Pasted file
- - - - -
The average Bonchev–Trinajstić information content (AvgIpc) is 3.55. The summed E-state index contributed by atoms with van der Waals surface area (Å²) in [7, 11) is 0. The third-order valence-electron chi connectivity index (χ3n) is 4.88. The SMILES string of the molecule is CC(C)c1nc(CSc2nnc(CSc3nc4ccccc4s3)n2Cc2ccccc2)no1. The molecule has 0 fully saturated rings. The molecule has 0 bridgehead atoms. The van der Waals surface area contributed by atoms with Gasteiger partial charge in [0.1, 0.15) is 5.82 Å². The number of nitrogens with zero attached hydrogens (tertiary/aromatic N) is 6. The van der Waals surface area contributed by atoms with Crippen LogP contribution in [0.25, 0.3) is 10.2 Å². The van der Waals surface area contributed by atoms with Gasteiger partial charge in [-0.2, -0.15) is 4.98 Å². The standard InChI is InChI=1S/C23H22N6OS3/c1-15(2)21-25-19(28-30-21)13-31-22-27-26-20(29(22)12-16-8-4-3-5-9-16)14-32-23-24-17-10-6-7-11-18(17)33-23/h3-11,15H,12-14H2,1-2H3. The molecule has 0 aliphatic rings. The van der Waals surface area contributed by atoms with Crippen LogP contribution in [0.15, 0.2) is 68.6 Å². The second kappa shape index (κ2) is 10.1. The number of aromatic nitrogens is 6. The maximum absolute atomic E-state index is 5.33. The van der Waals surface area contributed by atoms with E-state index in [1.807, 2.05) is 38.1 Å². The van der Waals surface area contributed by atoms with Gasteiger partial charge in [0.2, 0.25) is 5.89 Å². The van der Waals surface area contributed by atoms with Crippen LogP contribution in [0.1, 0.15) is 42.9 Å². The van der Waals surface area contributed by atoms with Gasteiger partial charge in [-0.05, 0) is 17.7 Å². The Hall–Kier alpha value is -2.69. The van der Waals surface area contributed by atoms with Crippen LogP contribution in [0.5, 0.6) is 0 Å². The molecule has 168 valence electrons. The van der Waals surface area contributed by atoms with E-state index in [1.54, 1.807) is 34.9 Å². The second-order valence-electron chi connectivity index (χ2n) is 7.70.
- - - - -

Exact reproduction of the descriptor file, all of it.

The average Bonchev–Trinajstić information content (AvgIpc) is 3.55. The summed E-state index contributed by atoms with van der Waals surface area (Å²) in [7, 11) is 0. The third-order valence-electron chi connectivity index (χ3n) is 4.88. The SMILES string of the molecule is CC(C)c1nc(CSc2nnc(CSc3nc4ccccc4s3)n2Cc2ccccc2)no1. The molecule has 0 fully saturated rings. The molecule has 0 bridgehead atoms. The van der Waals surface area contributed by atoms with Gasteiger partial charge in [0.1, 0.15) is 5.82 Å². The number of nitrogens with zero attached hydrogens (tertiary/aromatic N) is 6. The van der Waals surface area contributed by atoms with Crippen LogP contribution in [0.25, 0.3) is 10.2 Å². The van der Waals surface area contributed by atoms with Gasteiger partial charge in [-0.2, -0.15) is 4.98 Å². The standard InChI is InChI=1S/C23H22N6OS3/c1-15(2)21-25-19(28-30-21)13-31-22-27-26-20(29(22)12-16-8-4-3-5-9-16)14-32-23-24-17-10-6-7-11-18(17)33-23/h3-11,15H,12-14H2,1-2H3. The molecule has 0 aliphatic rings. The van der Waals surface area contributed by atoms with Crippen LogP contribution in [0.15, 0.2) is 68.6 Å². The second kappa shape index (κ2) is 10.1. The number of aromatic nitrogens is 6. The maximum absolute atomic E-state index is 5.33. The van der Waals surface area contributed by atoms with E-state index in [1.807, 2.05) is 38.1 Å². The van der Waals surface area contributed by atoms with Gasteiger partial charge in [0.2, 0.25) is 5.89 Å². The van der Waals surface area contributed by atoms with Crippen LogP contribution in [0.1, 0.15) is 42.9 Å². The van der Waals surface area contributed by atoms with Gasteiger partial charge in [-0.05, 0) is 17.7 Å². The Hall–Kier alpha value is -2.69. The van der Waals surface area contributed by atoms with Crippen LogP contribution in [0.5, 0.6) is 0 Å². The molecule has 168 valence electrons. The van der Waals surface area contributed by atoms with E-state index in [1.54, 1.807) is 34.9 Å². The second-order valence-electron chi connectivity index (χ2n) is 7.70.